Spousal sexual asssault victim won't have to pay ex-husband thanks to law she inspired

Case of Crystal Harris inspired change in law

SAN DIEGO - A Carlsbad woman who was sexually assaulted by her own husband and then forced to pay him spousal support while he sits in prison has won a legal victory.

A series of Team 10 investigations helped Crystal Harris change the law for other victims. To her surprise, she is one of the first to benefit from the law.

Her fight to help all spousal abuse victims began when it happened to her. She recorded a disturbing attack during which she can be heard screaming, "You're hurting my neck. My neck ... OK, OK."

The recording of her then-husband Shawn Harris sexually abusing her in 2008 helped convict him. However, it did not stop a judge from ordering her, the bigger breadwinner, to pay spousal support to her attacker.

"I wouldn't have even known that the law needed to be changed if that hadn't happened to me," she said.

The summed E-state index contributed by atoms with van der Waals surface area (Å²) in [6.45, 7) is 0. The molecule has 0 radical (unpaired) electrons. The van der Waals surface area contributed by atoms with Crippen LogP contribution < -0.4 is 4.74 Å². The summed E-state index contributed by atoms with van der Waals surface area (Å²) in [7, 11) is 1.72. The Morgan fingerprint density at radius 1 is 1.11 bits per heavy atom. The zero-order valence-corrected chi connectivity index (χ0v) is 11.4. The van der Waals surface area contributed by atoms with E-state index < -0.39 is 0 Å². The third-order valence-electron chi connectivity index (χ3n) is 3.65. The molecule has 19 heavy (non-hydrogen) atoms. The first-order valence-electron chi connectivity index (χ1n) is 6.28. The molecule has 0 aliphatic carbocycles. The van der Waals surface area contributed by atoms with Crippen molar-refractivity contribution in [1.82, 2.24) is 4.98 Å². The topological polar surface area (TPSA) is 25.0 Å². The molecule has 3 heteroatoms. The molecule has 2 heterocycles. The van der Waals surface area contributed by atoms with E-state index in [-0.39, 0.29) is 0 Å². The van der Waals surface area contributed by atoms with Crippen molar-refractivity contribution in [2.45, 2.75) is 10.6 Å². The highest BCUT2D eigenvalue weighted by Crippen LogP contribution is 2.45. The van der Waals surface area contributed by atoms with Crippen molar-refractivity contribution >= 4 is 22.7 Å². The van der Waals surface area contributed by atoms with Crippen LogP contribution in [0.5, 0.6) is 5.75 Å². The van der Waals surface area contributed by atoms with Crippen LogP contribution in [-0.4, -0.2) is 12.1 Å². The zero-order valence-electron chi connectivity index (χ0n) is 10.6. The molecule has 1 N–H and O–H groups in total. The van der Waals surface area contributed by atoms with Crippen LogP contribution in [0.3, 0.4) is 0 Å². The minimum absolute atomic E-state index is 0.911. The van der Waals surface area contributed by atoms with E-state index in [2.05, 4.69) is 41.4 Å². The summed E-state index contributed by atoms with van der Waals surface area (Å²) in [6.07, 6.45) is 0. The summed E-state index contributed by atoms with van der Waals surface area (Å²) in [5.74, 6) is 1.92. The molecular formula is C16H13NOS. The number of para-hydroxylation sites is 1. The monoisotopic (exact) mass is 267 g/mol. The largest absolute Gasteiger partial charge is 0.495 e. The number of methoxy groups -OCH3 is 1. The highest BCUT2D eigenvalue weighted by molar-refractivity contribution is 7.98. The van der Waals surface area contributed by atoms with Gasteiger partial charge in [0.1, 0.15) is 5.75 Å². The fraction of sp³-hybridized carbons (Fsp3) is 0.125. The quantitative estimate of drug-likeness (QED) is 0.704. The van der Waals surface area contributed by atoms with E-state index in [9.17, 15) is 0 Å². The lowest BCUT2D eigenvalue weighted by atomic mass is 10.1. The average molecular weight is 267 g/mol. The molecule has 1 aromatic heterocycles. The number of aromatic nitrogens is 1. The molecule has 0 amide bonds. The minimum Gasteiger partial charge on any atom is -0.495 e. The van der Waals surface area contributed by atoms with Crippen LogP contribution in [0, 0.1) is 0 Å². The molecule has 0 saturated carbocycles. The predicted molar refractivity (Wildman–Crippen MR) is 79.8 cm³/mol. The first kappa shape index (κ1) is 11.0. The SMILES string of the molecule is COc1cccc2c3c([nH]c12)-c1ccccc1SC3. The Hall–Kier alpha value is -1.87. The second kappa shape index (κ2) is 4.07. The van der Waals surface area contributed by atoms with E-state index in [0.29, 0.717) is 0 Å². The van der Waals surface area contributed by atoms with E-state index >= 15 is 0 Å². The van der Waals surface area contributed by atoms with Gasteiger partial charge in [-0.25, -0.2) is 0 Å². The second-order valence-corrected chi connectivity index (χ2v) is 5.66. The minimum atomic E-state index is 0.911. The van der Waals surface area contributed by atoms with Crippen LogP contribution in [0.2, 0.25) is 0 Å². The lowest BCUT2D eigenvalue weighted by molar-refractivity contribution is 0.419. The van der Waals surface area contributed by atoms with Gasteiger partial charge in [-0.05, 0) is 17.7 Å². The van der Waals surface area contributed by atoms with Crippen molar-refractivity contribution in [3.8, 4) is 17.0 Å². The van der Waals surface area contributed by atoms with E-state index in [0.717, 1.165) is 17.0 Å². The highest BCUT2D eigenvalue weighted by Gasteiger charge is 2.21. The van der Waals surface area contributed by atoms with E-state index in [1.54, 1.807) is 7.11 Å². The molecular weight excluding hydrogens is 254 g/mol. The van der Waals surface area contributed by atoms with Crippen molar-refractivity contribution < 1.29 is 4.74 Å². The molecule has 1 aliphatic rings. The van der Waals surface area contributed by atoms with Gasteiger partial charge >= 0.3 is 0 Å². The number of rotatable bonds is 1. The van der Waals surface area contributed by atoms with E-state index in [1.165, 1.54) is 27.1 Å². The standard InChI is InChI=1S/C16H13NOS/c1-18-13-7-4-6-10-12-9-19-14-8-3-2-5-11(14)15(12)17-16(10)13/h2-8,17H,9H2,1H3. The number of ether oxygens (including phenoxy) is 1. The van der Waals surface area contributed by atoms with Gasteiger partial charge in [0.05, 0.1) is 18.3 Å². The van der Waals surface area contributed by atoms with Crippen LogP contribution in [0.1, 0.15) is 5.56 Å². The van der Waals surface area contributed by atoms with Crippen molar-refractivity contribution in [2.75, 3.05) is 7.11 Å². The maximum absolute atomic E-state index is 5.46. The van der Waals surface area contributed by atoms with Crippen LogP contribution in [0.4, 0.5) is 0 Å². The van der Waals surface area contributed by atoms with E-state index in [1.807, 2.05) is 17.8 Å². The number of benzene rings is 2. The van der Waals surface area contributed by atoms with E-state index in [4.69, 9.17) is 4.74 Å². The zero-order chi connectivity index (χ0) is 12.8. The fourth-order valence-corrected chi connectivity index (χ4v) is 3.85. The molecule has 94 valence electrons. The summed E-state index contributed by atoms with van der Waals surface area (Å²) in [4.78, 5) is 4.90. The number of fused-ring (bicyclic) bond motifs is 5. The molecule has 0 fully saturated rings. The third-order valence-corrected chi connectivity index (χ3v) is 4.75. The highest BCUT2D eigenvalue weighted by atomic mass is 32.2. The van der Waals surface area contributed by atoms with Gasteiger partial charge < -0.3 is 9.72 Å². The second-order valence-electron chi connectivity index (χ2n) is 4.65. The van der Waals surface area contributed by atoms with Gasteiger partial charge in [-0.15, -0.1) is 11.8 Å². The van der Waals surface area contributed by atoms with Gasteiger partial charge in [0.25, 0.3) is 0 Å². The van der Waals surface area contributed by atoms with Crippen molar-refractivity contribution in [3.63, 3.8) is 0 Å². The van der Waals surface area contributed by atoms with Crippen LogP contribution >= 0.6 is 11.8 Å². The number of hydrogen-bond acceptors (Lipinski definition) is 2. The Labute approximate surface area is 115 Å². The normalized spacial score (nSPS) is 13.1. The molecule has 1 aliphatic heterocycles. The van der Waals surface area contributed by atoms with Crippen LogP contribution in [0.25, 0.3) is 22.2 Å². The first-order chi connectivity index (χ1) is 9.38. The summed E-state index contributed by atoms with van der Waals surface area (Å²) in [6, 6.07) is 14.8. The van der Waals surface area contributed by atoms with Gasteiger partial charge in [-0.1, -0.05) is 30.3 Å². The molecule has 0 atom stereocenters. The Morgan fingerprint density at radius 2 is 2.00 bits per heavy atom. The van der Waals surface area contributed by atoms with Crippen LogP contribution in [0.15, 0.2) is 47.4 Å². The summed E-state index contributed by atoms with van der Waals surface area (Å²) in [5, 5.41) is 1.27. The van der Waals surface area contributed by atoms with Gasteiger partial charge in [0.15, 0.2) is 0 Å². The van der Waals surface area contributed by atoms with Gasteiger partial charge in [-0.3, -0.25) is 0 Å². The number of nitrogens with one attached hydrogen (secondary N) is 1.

In September, it was changed. Starting Jan. 1, "an award of spousal support to the convicted spouse from the injured spouse is prohibited" after divorce. That includes legal fees.

However, Crystal Harris was in for another shock.

"Lo and behold, I guess my husband wasn't done trying to squeeze more money out of me," she said.

He now wanted her to pay $25,000 in his legal fees, but a judge citing the new law even before it takes effect ruled in her favor.

"Relief was the very first thing I felt," she said.

Now, she says she may fight an earlier settlement in 2011 that forces her to pay $47,000 in her ex's legal fees. The new law does not allow victims to reclaim money already paid, but she pays in installments out of her income and still has about $44,000 left to pay.

"I'm looking into what my legal options are," she said.

However, her biggest fight is yet to come. She is appealing a judge's order to reunite her two young sons with their father when he gets out of prison in 2014. She says she fears for their safety.

"He threatened to kill me for months before he raped me," she said, "I don't know what he's capable of and so that scares me."

While she does have sole custody, she says she is not trying to terminate her ex-husband's parental rights. She says she just wants to make sure any visits are in a safe environment.

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